Joco Opinion

Denise Snodell — When the inevitable meets the unexpected, watch out

Updated: 2013-06-25T15:47:58Z

By DENISE SNODELL

Special to The Star

I’ve always feared the day there would be some sort of misadventure with the Teen Mobile. That day came, but in true Snodell style, it arrived with a twist. My husband and I were driver and passenger.

Our boys have shared their car for almost two years now. Knock wood, bonk-bonk-bonk, they’ve been responsible drivers. To top it off, not even a ding has dimpled the sedan on their watch. Impossible. Even birds seem to avoid target practice on their windshield, as if my guys have made some sort of secret deal with the animal kingdom. What I’m saying is, minus faint evidence of Eau de Chipotle, their car is surprisingly pristine.

So a few Saturdays ago, just as a classic Kansas storm lurked on the horizon, my husband and I decided to run an errand. We opened the garage.

“Let’s take the boys’ car,” my better half suggested. He likes that it’s zippy and runs on an eye dropper of gas. Every now and then he takes it out for a spin. I suspect he’s really checking to see if things like the wiper blades are working with surgical precision.

I wasn’t up for taking the beloved Teen Mobile out in threatening weather. “But what if it hails? My car is pre-dinged. Let’s take mine.”

We stood there, torn. We looked at the cars. We looked at the sky. Cars, sky. Sky, cars. I could tell doting dad wanted to see how the kids’ wheels were handling.

“Oh, alright. Boys’ car it is.” I caved.

Our destination was so middle-age-y and predictable: Costco.

When we reached the parking lot, the dark clouds loomed even closer. The plan: Just grab essentials, and maybe a dessert. No leisurely food sampling, no waiting for the snack maestros to “slice” a quesadilla with scissors. Each thunder rumble outside kept us on Yakety Sax pace inside. We knew there would only be time to stick to the list, toss some dark chocolate acai berries in our mouths and run.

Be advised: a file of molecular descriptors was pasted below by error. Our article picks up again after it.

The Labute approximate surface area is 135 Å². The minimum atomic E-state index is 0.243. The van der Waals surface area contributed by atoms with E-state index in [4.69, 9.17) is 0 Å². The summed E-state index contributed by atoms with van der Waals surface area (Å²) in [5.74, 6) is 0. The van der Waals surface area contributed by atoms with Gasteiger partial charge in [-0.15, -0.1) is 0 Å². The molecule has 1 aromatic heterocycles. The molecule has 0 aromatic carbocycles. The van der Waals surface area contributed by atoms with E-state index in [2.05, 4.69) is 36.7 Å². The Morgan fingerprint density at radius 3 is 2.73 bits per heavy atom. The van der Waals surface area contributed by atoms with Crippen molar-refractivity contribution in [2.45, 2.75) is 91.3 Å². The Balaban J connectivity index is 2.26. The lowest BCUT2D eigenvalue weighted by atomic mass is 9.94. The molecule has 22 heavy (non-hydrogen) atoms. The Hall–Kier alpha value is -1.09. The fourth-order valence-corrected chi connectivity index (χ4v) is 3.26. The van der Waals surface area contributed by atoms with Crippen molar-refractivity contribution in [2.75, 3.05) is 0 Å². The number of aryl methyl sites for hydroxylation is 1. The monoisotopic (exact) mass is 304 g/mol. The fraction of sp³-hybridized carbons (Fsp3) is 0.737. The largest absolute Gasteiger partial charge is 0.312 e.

We were quick, but the storm hit the moment we rolled the cart out to the parking lot. In less than 10 seconds, we had that hosed-down look. As we loaded the trunk, I questioned why we bought a key lime pie the size and weight of a manhole cover. (Costco, that’s why.) There’s no graceful way to quickly heave an industrial-sized dessert into a car trunk while getting pelted with nature’s power washer. Stupid whipped cream.

But the drenching merely foretold more trouble. Just as we passed through the first busy intersection, the rain turned horizontal. The wind picked up to a speed of tree-snapping miles-per-hour. Then, the dashboard went bonkers. It said something like, “AC Off. Engine Overheating.” What? The windshield fogged up on cue.

We’ve been married almost 20 years, but at that moment I realized nothing ticks off my husband more than blinding rain, no defogger, a busy road, deafening thunder, violent wind and a car inexplicably overheating. Chalk one up to creativity — he spewed a string of “colorful” words in a combination never before articulated by a human being in the history of mankind. I was impressed.

We managed to pull over immediately by the entrance of an apartment complex. We sat there for a while, stunned, until the worst part of the storm passed. We summoned a tow truck. I called the kids to rescue us — and the perishables in the trunk. Yep. While we were in peril, my thoughts actually went like this: “Oh, darn. The pie.”

It turns out the car had a shredded belt, even though it had undergone a maintenance check just two weeks earlier. The repair guy had no idea why. Factory defect? We’ll never know.

What we do know is, despite the defogging glitch, the wiper blades worked just fine.

Freelancer Denise Snodel writes every other week.

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